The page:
The term maturation comes from maturatio, a Latin word for ripening; thus, many dictionaries describe maturation as the process of “becoming ripe” or “mature,” and being mature as “being ripe.” In the social sciences, when we describe developmental changes as maturational, we are describing the change as having three characteristics: First, maturational change is an intrinsically teleological or endgoal oriented process. Second, maturational change is a systematic process. Finally, the end-goal of maturational change is an adaptive state. Maturity represents this goallike apex of adaptive functioning, and maturation describes the systematic and time-consuming processes that achieve maturity. Consequently, maturity does not just “happen”; it is a time-consuming and organized growth process.
This definition of maturation is broader than it has been defined historically. For example, the Child Study Movement of the first half of the twentieth century sought to describe child development as a maturational process that is independent of experience and learning. The goal of much of early developmental psychology (e.g., the work of Arnold Gessell and Nancy Bayley) was to chart the course of average and atypical child maturation. This approach, while providing information on the “what and when” of child development, does not explain “why” children develop as they do. Subsequent research has shown that human development is never a purely biological process. For example, there is a documented decrease of about four years in the age of menarche (the onset of menstruation in girls) in Europe and North America over the last century. This is called a secular trend (a trend over a long period of time) and appears to have leveled off in developed nations. However, in the United States there is some evidence that breast development is occurring earlier, although average age at menarche (twelve and one-half years) is not declining. Age at menarche is typically half a year later in most parts of Europe (thirteen years). Age at menarche in nations currently struggling with high rates of disease and malnutrition can be as high as seventeen—where Europe was in the early 1800s. Environmental improvements in nutrition and disease control have the capacity to act on the genetically based timing of female reproductive maturation. Similarly, experiences such as paternal sexual abuse, chemical exposure, obesity, and ongoing stress can speed up pubertal development. On the other hand, severe caloric deprivation (e.g., an eating disorder or famine) can delay the onset of menarche, or even return an adolescent to prepubescent levels of hormonal functioning.
Development is multiply determined; genomes, physical environment, social environment, culture, adaptive history, and even our efforts to retain volitional control by the creation of meanings all contribute to the timing and expression of human development. Genetic code does not have sole control of even physical maturation; instead, the flexible capacity to act on the environment and be acted on by the environment is a core attribute of the human genome. It is increasingly apparent that no aspect of human psychological growth can be understood simply in terms of genetic input. In short, debates that push for allegiance to either nature or nurture no longer fit the data of human development.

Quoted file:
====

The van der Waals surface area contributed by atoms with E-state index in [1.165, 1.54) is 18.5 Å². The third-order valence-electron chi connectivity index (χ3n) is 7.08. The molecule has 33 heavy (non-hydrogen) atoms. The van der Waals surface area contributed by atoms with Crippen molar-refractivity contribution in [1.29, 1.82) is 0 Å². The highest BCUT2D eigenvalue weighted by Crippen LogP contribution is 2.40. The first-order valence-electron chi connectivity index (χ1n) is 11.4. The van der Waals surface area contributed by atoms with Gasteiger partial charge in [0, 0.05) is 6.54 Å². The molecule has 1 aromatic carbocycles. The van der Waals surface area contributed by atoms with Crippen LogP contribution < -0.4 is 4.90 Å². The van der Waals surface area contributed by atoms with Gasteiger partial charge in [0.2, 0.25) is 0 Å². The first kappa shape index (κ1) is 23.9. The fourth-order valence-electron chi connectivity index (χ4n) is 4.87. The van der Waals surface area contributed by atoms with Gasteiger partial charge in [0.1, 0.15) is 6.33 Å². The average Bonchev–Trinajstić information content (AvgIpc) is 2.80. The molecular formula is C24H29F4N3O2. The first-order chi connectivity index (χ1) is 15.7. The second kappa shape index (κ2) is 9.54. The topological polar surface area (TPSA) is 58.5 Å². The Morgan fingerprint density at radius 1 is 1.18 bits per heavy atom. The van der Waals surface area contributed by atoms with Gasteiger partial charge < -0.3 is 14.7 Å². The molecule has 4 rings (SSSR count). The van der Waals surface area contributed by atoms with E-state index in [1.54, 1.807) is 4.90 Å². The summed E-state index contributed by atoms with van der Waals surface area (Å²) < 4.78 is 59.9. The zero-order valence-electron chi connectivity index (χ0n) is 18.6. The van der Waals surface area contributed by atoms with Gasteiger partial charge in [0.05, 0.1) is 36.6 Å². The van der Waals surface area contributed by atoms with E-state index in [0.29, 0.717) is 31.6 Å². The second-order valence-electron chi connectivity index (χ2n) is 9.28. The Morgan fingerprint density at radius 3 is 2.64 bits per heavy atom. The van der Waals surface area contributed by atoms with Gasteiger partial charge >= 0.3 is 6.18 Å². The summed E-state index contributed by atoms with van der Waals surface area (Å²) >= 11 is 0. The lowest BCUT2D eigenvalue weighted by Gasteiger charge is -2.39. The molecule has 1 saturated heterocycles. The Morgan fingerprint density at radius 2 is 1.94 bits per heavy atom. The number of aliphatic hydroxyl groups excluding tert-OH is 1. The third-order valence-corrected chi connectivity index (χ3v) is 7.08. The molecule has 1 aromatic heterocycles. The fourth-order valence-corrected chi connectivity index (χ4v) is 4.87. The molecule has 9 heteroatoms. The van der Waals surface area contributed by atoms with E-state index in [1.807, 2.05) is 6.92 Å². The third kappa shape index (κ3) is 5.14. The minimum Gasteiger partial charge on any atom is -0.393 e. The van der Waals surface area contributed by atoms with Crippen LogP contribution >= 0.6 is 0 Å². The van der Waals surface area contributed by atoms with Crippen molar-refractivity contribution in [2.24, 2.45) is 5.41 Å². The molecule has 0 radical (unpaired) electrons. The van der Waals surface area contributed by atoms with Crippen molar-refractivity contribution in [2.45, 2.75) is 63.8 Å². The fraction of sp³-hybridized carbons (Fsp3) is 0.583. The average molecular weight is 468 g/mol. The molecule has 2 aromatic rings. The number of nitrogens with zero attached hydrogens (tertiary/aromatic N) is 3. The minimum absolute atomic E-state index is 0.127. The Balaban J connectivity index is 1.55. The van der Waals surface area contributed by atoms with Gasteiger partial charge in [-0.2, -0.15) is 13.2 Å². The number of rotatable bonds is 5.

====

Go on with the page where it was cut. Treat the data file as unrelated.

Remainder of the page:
Conceiving maturation as a purely biological process shares the same untenable assumption as nature versus nurture debates do; both assume that we can neatly untangle these forces. It is rather like trying to separate conjoined twins who share a brain or heart; each requires something owned by the other. Human development emerges out of dynamic interaction between forces inside and outside our bodies. Additionally, we must remember that there are also less deterministic players in the ring—for example, volition and the cognitive processes of meaning-making. “Purely biological” maturation is an impossibility. As Irving Gottesman and Daniel Hanson put it: “Everything that is genetic is biological, but not all things biological are genetic” (2005). We have probably underestimated the degree to which ever-popular nature-versus-nurture debates have blinded us to the profound and lively interaction of internal and external causes development. At best, these debates are artificial; at worst, they create a peculiar lens through which observations become myopic.
So where does this leave the word maturation ? Social scientists still use it to draw attention to biological aspects of development, but few would say they are speaking of purely genetically driven development. Is this word a historical artifact—no longer precise enough for science? If we drop the “purely biological” restriction, does it become a simple synonym of development?
Although the term maturation is similar to the term development, from a lifespan perspective it is not synonymous with development. Unsystematic changes and declines can still be developmental changes, but they do not have the goal-based character of maturational change. For example, entropic changes toward lesser functionality and greater chaos are developmental changes, but not maturational because they are not systematic and teleological. Lifespan development is quite inclusive; it can include trajectories of gain or decline, systematic or chaotic processes, goal-directed or random ends. If we drop the dysfunctional aspects of maturation’s historic definition (i.e., excluding purely biological assumptions), maturation still includes only growthlike, purposeful, and maximally adaptive changes. For example, throughout a lifespan we find maturational growth in many domains of adaptation, but in the final years of life, nonmaturational developmental change increasingly overshadows maturational development. In contrast, maturational change dominates the pubertal, cognitive, emotional, and social developments of the first two decades of life. Declines of aging also have predictable developmental trajectories, but they less frequently include the systematic, goal-directed, adaptive changes characteristic of maturation. Ultimately death occurs because the organism, at all levels, can no longer maintain the goal-directed and systematic functions that preserve equilibrium.